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Spoiler-free review – Ghost the Musical – Picadilly Theater

July 5, 2011

I was sure I was the only person in London who had not seen Ghost, and while I’m sure that’s not exactly true, I think it’s important that I write a review for those people out there who have not seen the movie, so that they can approach it with the kind of open-mindedness that I had when I went to the show. I therefore pledge that in this review I will give away no plot points you can’t figure out just from looking at the poster, because I believe it’s fun to go to a show and not know what is going to happen already. (I’ll do a more detailed review with plenty of info about the plot later for you aficionados.)

Right. So … Ghost is a musical … love is very important in it … and there is a ghost! (I don’t want to say who the ghost is because I didn’t even know THAT much when I went.) It’s set in New York, and while the movie was in 1990, the stage version seems pretty appropriate to now, with mild updating such as people using cell phones and digital cameras all of the time. I had some problems with some of the office scenes as the costuming was too London-like, but the subways and streets of Brooklyn were all done really well. I also didn’t have a single accent bobble, probably the first time I’ve seen a show set in America played by a (partially) English cast where I didn’t cringe at misprounounced vowels.

While I found the musical part of this show not really my cup of tea (the lyrics were just terribly simplistic and the tunes were all forgettable – a great vice like Caissie Levy has cannot fix this problem), the story itself was actually very compelling. I was actually on the edge of my seat during the first act and found myself really wondering what act two was going to bring – something which very rarely happens to me. The themes of love, sadness, revenge, loneliness, and regret transcended the “this is a movie adaptation that we can now convince people to pay people to watch on stage” and made for something which I think was much more universally appealing. In addition, there were GREAT special effects, which left me and my group of friends scratching our heads in a “how did they do it kind of way.” While I would never want to see a show for the effects, the important thing for this is that they were all done so quietly and seamlessly that it allowed the “magic” to happen and for you/me (“the audience”) to just enjoy the story that was happening without having that grumbly let-down of “did you see the mirror under the land speeder just then.” In fact, though, the special effects were SO good that I’m recommending it to two lighting designers as an excellent example of state-of-the-art design.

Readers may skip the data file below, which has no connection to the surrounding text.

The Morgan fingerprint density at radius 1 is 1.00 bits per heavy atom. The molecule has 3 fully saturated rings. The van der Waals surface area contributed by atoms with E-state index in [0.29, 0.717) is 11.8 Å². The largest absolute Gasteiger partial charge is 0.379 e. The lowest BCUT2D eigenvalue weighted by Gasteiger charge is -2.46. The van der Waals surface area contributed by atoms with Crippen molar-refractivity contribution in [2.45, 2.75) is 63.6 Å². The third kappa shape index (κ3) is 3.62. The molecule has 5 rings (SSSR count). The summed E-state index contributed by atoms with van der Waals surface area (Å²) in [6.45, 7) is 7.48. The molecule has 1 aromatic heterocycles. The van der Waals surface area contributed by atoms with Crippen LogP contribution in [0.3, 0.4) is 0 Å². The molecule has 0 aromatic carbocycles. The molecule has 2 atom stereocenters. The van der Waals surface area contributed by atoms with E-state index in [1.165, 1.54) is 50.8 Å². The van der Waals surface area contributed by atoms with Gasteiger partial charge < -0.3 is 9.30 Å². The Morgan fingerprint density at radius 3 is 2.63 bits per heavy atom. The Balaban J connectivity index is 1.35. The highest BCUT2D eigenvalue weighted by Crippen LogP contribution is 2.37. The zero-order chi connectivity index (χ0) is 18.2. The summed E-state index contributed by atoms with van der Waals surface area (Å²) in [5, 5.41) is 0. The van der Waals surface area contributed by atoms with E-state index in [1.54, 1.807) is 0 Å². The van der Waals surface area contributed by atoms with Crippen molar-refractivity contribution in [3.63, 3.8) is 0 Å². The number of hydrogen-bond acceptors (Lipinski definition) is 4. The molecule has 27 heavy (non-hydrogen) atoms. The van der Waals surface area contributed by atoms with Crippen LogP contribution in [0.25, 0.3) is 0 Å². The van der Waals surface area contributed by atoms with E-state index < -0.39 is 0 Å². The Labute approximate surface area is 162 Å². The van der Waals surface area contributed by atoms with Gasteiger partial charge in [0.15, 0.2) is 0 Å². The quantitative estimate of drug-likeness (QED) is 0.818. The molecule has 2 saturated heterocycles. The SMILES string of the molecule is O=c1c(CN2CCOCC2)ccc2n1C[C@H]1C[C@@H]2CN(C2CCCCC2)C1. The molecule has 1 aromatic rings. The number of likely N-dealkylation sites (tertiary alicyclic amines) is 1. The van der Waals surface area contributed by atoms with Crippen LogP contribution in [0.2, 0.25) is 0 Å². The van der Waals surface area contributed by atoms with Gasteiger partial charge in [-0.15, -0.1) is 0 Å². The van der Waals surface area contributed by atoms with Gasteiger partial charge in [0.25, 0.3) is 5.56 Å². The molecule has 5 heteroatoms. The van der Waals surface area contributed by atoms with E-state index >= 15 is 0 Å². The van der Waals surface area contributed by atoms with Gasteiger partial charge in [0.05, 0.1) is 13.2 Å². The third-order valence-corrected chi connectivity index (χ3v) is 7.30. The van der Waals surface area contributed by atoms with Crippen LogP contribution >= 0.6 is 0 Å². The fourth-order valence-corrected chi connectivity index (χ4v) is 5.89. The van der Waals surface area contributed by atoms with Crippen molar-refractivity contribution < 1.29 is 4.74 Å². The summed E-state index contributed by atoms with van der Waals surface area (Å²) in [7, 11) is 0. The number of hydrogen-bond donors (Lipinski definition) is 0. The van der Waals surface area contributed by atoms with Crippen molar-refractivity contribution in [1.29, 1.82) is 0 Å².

While I would have voted for stronger songs, I can’t deny that this show was enjoyable and that the audience seemed to have a really fantastic time – crying (for real!) at the sad parts, standing and cheering at the end. And I thought it was a good night out. Overall I’m predicting this show will be successful, and if you’re looking for a good evening with your girlfriends or out of town guests, this is a very good example of what you can do with a solid budget and a top quality cast. It’ll be running for a long time, I’m sure. Enjoy!

(This review is for a preview that took place on Monday, July fourth, 2011. Official opening is July 19th.)